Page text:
No? Phew. Continue the quiz.


2: You have a lesson this afternoon! You feel _________

a. excited! You love working on your riding and enjoy the barn.
b. a little apprehensive - you’re worried about being yelled at or getting a horse you don’t quite feel safe riding.
c. sick to your stomach. The barn used to be a safe haven, but now it just causes you deep anxiety.


3. You notice a new or unclear charge on your monthly bill, so you ask your trainer/barn owner. 

a. She immediately answers your question and makes sure you both are clear on the charge or adjusts it, if necessary.
b. She takes several days to get back to you, but does eventually answer your question. The charge is new and will continue each month.
c. She gives no explanation for the charge and takes offense that you would dare bother her to ask. You’re wasting her time.


4. Your New Year’s resolution is to get more comfortable hand galloping to a fence. You share this with your trainer!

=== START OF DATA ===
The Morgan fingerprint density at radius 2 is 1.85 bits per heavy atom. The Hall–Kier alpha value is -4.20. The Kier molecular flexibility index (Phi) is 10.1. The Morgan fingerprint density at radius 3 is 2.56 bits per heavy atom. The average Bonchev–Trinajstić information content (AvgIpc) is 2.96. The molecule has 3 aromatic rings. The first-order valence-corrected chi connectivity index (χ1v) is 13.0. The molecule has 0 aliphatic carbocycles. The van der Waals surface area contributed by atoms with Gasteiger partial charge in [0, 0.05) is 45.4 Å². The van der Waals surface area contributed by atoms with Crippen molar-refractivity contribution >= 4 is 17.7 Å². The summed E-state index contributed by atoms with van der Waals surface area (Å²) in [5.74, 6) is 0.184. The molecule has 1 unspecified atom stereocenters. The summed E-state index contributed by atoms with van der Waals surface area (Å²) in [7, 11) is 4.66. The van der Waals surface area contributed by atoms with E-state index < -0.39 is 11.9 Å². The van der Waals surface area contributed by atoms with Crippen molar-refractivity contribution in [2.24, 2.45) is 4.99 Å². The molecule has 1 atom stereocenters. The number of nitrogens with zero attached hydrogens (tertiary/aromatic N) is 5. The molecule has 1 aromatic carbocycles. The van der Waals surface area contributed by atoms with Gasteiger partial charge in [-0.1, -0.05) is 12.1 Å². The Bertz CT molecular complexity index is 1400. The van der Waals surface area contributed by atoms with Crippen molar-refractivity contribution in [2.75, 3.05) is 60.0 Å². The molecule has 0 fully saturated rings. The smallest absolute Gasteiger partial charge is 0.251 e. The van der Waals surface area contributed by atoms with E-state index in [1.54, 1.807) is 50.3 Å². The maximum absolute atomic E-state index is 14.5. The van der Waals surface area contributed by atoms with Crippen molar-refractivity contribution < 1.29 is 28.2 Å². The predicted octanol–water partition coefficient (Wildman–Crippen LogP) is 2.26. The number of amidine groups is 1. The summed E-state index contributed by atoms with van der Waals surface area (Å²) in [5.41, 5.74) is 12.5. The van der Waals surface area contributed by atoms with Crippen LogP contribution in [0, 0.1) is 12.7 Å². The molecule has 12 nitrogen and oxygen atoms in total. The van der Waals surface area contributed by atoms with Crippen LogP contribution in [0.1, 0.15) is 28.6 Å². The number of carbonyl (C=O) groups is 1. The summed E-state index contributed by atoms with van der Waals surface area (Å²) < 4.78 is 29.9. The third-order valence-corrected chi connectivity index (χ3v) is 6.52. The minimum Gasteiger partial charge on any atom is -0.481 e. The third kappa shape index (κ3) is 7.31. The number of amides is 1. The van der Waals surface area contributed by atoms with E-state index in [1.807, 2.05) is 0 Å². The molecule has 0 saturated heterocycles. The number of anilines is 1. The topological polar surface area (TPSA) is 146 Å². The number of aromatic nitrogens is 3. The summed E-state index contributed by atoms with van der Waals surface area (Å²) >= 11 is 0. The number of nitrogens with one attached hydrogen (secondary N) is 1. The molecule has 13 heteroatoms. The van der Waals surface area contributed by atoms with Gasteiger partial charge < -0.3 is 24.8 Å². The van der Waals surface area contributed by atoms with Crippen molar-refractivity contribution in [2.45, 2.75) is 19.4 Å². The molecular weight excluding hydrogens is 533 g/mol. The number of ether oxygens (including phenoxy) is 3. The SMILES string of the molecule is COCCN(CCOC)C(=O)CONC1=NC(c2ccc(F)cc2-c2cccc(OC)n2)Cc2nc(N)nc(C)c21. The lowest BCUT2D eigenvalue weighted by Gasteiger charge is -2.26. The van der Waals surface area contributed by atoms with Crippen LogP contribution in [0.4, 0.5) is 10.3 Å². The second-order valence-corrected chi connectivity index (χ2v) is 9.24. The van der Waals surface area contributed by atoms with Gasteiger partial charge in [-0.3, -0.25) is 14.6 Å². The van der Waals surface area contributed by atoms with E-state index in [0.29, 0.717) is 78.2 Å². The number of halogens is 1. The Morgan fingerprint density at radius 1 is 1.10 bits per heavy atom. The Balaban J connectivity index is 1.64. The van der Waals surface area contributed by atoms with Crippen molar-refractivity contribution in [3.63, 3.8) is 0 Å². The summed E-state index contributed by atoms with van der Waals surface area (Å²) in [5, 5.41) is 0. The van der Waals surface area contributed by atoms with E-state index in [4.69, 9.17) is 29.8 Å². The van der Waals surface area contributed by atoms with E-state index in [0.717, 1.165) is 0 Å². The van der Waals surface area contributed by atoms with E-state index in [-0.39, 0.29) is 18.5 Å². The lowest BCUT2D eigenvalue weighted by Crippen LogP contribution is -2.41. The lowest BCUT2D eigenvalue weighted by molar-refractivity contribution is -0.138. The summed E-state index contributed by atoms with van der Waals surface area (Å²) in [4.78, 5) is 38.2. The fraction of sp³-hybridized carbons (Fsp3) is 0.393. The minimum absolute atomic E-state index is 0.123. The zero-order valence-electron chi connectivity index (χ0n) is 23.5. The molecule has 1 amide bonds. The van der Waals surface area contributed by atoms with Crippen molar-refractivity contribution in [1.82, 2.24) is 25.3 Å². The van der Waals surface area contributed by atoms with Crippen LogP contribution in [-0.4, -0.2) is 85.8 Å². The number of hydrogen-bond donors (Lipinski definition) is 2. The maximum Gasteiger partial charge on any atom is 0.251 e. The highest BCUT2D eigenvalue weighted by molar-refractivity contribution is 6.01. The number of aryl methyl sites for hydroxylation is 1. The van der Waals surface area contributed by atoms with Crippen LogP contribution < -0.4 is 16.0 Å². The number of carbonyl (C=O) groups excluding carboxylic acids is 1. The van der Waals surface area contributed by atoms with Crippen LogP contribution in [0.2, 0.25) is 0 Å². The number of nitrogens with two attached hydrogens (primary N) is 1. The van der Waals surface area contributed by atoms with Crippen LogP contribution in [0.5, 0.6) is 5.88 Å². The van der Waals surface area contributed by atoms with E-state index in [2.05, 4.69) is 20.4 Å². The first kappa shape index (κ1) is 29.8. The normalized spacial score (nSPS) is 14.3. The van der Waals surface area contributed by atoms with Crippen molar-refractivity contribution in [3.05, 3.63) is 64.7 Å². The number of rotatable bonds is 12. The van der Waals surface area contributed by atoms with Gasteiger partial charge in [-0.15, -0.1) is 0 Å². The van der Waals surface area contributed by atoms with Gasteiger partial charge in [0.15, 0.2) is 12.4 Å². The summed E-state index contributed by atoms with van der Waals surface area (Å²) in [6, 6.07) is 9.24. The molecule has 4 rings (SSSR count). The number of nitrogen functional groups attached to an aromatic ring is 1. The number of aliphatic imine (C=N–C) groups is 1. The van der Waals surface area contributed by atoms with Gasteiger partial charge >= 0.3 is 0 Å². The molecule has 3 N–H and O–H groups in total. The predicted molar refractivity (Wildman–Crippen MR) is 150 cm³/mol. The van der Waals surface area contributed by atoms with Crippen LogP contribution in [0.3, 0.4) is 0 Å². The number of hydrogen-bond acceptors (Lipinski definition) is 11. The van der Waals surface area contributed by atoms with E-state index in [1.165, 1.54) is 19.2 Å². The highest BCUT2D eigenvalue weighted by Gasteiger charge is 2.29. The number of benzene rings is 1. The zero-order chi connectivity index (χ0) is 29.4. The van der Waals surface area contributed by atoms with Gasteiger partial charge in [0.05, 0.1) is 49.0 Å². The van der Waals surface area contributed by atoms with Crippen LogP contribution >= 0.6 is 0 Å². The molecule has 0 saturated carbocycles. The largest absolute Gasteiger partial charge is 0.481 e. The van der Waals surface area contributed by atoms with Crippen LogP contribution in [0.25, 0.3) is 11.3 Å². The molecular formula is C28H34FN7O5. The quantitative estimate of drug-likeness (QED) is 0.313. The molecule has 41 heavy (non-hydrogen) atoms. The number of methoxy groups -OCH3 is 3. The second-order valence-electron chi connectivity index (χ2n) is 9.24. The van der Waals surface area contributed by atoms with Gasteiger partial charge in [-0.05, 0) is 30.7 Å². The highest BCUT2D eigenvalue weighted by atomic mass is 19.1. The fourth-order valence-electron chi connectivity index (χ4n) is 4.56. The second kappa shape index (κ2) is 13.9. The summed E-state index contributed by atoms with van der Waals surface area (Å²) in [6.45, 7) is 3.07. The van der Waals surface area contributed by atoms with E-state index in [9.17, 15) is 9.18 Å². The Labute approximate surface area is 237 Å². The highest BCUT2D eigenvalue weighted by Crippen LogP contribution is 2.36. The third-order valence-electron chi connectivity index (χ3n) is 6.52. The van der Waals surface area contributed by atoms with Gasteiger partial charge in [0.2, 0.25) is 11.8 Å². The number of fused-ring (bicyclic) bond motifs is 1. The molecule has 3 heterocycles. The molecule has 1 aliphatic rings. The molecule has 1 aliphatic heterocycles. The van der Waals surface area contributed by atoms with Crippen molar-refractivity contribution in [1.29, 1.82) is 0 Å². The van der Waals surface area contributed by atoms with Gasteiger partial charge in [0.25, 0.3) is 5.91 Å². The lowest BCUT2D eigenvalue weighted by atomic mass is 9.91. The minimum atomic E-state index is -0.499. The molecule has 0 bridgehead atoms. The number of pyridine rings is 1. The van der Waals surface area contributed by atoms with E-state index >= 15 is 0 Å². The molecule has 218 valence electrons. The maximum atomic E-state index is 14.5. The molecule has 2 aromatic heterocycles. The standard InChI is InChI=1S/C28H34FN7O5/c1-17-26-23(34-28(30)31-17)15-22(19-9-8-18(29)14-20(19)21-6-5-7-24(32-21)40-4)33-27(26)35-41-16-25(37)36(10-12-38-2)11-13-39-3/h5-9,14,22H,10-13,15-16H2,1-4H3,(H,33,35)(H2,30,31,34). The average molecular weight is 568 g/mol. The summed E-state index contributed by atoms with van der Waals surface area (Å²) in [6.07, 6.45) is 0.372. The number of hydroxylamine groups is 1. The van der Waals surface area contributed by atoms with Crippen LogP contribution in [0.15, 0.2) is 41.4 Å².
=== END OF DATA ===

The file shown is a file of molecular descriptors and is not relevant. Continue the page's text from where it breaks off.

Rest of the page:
a. She's excited that you’re setting goals for your riding and discusses how she'll help you accomplish your goal.
b. She tells you that your goal is unrealistic, but does suggest things that you could improve, instead.
c. Your trainer laughs at you & calls the other riders around to hear the 'funny' joke you just told.


5. You take a bad fall at a show. In your next lesson, your trainer_______

a. helps build your trust in your horse and confidence in your riding with thoughtful exercises.
b. acts like it never happened.
c. demands that you to attempt the move that caused your fall because, otherwise, how will you ever learn from your stupid mistake?


6. Your trainer has set an ambitious show schedule for the barn in 2016, but you don't think that your budget or your goals align with that many competitions.